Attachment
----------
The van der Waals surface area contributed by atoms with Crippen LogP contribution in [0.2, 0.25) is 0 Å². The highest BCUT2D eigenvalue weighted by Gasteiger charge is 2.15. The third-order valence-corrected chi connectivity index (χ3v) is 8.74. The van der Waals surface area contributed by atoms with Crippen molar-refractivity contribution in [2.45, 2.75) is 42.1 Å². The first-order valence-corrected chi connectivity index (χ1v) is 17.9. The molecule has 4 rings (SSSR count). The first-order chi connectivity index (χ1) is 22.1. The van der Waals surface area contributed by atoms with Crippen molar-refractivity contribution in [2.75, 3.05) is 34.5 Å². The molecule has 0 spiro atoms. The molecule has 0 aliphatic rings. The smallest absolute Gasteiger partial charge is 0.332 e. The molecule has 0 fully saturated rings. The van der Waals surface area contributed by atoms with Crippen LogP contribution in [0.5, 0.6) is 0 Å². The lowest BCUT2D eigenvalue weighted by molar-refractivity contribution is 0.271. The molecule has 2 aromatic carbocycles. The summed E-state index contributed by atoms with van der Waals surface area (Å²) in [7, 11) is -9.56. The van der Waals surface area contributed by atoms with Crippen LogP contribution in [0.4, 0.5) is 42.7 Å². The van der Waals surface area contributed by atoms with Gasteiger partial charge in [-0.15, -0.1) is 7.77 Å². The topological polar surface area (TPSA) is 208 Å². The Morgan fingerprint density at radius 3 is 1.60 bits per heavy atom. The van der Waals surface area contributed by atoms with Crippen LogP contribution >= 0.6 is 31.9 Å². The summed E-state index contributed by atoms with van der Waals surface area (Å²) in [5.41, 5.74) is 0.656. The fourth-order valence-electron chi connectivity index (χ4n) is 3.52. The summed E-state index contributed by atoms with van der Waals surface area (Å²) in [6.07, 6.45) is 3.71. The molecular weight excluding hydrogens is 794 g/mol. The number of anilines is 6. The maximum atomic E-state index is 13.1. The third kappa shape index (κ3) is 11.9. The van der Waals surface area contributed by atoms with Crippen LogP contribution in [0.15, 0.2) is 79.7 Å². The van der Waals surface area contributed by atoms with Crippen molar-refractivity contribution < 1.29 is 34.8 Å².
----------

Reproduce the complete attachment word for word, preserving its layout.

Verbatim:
The van der Waals surface area contributed by atoms with Crippen LogP contribution in [0.2, 0.25) is 0 Å². The highest BCUT2D eigenvalue weighted by Gasteiger charge is 2.15. The third-order valence-corrected chi connectivity index (χ3v) is 8.74. The van der Waals surface area contributed by atoms with Crippen molar-refractivity contribution in [2.45, 2.75) is 42.1 Å². The first-order valence-corrected chi connectivity index (χ1v) is 17.9. The molecule has 4 rings (SSSR count). The first-order chi connectivity index (χ1) is 22.1. The van der Waals surface area contributed by atoms with Crippen molar-refractivity contribution in [2.75, 3.05) is 34.5 Å². The molecule has 0 spiro atoms. The molecule has 0 aliphatic rings. The smallest absolute Gasteiger partial charge is 0.332 e. The molecule has 0 fully saturated rings. The van der Waals surface area contributed by atoms with Crippen LogP contribution in [0.5, 0.6) is 0 Å². The lowest BCUT2D eigenvalue weighted by molar-refractivity contribution is 0.271. The molecule has 2 aromatic carbocycles. The summed E-state index contributed by atoms with van der Waals surface area (Å²) in [7, 11) is -9.56. The van der Waals surface area contributed by atoms with Crippen LogP contribution in [0.4, 0.5) is 42.7 Å². The van der Waals surface area contributed by atoms with Gasteiger partial charge in [-0.15, -0.1) is 7.77 Å². The topological polar surface area (TPSA) is 208 Å². The Morgan fingerprint density at radius 3 is 1.60 bits per heavy atom. The van der Waals surface area contributed by atoms with Crippen LogP contribution >= 0.6 is 31.9 Å². The summed E-state index contributed by atoms with van der Waals surface area (Å²) in [5.41, 5.74) is 0.656. The fourth-order valence-electron chi connectivity index (χ4n) is 3.52. The summed E-state index contributed by atoms with van der Waals surface area (Å²) in [6.07, 6.45) is 3.71. The molecular weight excluding hydrogens is 794 g/mol. The number of anilines is 6. The maximum atomic E-state index is 13.1. The third kappa shape index (κ3) is 11.9. The van der Waals surface area contributed by atoms with Crippen LogP contribution in [0.15, 0.2) is 79.7 Å². The van der Waals surface area contributed by atoms with Crippen molar-refractivity contribution < 1.29 is 34.8 Å².